What a great question. But also a difficult one to answer. I have certainly had many conflicting emotions as a mother and perhaps more extremes of emotion too. I had post-natal depression so some of the lowest times of my life have been since the birth of my son. The silver lining of this, for me, is having more compassion for others, especially people suffering with mental illnesses. I think if a writer has compassion for their characters, the reader is more likely to as well, even the difficult characters. So I hope that my experience with depression has helped me to write characters with more depth, and characters who readers might be able to feel sympathy for, even if they are behaving in ways that are hard to understand.
Both your books challenge the idea that motherhood and nurturing come naturally. Your characters struggle with grief and detachment. Do you think these are feelings many women negotiate but feel uncomfortable talking about?
Undoubtedly. I think there’s a terribly repressive culture which perpetuates the myth that all women are natural mothers and that motherhood is the most wonderful thing that can ever happen to us, and this culture makes it difficult for women to express their true feelings about motherhood which are often ambivalent and complex. I think this culture is changing, which is great to see, but it still has a long way to go.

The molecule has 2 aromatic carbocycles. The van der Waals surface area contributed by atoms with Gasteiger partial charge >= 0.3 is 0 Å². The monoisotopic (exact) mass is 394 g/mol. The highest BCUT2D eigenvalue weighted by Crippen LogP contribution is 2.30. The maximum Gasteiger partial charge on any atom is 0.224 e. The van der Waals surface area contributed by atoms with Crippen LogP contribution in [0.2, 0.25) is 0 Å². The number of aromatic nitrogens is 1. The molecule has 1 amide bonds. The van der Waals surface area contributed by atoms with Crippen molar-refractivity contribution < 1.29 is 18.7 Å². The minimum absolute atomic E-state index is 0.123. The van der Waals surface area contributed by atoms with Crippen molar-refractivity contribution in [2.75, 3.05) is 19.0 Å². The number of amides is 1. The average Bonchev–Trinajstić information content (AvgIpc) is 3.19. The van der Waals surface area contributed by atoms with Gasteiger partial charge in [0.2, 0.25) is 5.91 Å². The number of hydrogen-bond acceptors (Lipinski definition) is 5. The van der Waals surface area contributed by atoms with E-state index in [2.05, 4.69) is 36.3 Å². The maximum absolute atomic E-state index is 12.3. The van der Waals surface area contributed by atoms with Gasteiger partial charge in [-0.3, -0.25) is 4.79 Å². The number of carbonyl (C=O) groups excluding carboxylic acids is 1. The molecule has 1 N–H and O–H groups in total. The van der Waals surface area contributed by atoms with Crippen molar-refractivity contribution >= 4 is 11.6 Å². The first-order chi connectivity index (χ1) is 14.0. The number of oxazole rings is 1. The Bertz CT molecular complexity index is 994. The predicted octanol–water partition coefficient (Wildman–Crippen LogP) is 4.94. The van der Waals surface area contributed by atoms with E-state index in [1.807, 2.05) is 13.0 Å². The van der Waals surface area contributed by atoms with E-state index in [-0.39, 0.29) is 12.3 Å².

Annabel Smith’s novel Whisky, Charlie, Foxtrot has been nominated for the Small Press Network’s Most Underrated Book Award, to be announced at the Wheeler Centre tomorrow night. Good luck, Annabel, and I’ll keep you posted.
THIS POST IS PART OF THE WRITING MOTHERS SERIES: You can also read interviews with Anna Funder, Debra Adelaide, Susan Johnson, Kirsten Tranter, and many other wonderful writers…
WHAT ABOUT YOU? ARE YOU A WRITING MOTHER – OR IN THE PROCESS OF WRITING MOTHER CHARACTERS? HOW DO YOU HANDLE IT?